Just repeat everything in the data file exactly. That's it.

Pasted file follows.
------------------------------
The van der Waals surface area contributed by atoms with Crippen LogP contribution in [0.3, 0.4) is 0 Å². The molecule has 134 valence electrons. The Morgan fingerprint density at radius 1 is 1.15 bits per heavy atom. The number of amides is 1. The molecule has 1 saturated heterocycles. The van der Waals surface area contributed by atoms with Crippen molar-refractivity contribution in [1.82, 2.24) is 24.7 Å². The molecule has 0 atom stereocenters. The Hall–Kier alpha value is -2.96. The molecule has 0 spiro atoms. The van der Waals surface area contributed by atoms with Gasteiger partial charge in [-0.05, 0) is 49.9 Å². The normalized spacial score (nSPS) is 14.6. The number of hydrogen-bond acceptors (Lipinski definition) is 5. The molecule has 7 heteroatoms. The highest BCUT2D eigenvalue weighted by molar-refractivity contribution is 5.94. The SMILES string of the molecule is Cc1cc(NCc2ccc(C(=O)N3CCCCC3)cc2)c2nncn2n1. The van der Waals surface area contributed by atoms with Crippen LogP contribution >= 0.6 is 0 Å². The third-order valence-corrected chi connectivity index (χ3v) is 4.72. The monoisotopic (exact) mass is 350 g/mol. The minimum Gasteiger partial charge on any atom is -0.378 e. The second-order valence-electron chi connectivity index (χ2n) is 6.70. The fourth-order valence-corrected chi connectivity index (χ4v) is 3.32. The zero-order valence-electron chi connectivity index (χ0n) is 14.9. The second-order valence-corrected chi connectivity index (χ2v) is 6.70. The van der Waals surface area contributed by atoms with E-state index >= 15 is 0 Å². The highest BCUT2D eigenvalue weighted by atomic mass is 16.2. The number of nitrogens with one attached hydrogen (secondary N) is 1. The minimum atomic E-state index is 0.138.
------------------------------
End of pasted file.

The van der Waals surface area contributed by atoms with Crippen LogP contribution in [0.3, 0.4) is 0 Å². The molecule has 134 valence electrons. The Morgan fingerprint density at radius 1 is 1.15 bits per heavy atom. The number of amides is 1. The molecule has 1 saturated heterocycles. The van der Waals surface area contributed by atoms with Crippen molar-refractivity contribution in [1.82, 2.24) is 24.7 Å². The molecule has 0 atom stereocenters. The Hall–Kier alpha value is -2.96. The molecule has 0 spiro atoms. The van der Waals surface area contributed by atoms with Gasteiger partial charge in [-0.05, 0) is 49.9 Å². The normalized spacial score (nSPS) is 14.6. The number of hydrogen-bond acceptors (Lipinski definition) is 5. The molecule has 7 heteroatoms. The highest BCUT2D eigenvalue weighted by molar-refractivity contribution is 5.94. The SMILES string of the molecule is Cc1cc(NCc2ccc(C(=O)N3CCCCC3)cc2)c2nncn2n1. The van der Waals surface area contributed by atoms with Crippen LogP contribution >= 0.6 is 0 Å². The third-order valence-corrected chi connectivity index (χ3v) is 4.72. The monoisotopic (exact) mass is 350 g/mol. The minimum Gasteiger partial charge on any atom is -0.378 e. The second-order valence-electron chi connectivity index (χ2n) is 6.70. The fourth-order valence-corrected chi connectivity index (χ4v) is 3.32. The zero-order valence-electron chi connectivity index (χ0n) is 14.9. The second-order valence-corrected chi connectivity index (χ2v) is 6.70. The van der Waals surface area contributed by atoms with E-state index >= 15 is 0 Å². The highest BCUT2D eigenvalue weighted by atomic mass is 16.2. The number of nitrogens with one attached hydrogen (secondary N) is 1. The minimum atomic E-state index is 0.138.